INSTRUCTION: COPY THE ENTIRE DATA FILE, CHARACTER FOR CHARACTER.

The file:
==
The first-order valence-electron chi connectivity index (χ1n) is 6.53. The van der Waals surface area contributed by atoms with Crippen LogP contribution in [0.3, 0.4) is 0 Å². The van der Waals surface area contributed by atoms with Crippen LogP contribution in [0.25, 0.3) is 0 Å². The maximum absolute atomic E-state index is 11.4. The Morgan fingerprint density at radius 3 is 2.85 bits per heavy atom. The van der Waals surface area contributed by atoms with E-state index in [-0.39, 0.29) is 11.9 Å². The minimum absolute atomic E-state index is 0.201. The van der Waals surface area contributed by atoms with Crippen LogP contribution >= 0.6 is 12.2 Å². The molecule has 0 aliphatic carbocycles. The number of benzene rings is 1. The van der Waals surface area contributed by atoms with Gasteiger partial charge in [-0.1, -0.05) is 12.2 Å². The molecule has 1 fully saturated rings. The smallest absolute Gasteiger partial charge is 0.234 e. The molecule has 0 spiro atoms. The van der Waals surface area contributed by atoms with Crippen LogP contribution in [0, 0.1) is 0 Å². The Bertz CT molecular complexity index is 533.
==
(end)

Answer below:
The first-order valence-electron chi connectivity index (χ1n) is 6.53. The van der Waals surface area contributed by atoms with Crippen LogP contribution in [0.3, 0.4) is 0 Å². The van der Waals surface area contributed by atoms with Crippen LogP contribution in [0.25, 0.3) is 0 Å². The maximum absolute atomic E-state index is 11.4. The Morgan fingerprint density at radius 3 is 2.85 bits per heavy atom. The van der Waals surface area contributed by atoms with E-state index in [-0.39, 0.29) is 11.9 Å². The minimum absolute atomic E-state index is 0.201. The van der Waals surface area contributed by atoms with Crippen LogP contribution >= 0.6 is 12.2 Å². The molecule has 0 aliphatic carbocycles. The number of benzene rings is 1. The van der Waals surface area contributed by atoms with Gasteiger partial charge in [-0.1, -0.05) is 12.2 Å². The molecule has 1 fully saturated rings. The smallest absolute Gasteiger partial charge is 0.234 e. The molecule has 0 spiro atoms. The van der Waals surface area contributed by atoms with Crippen LogP contribution in [0, 0.1) is 0 Å². The Bertz CT molecular complexity index is 533.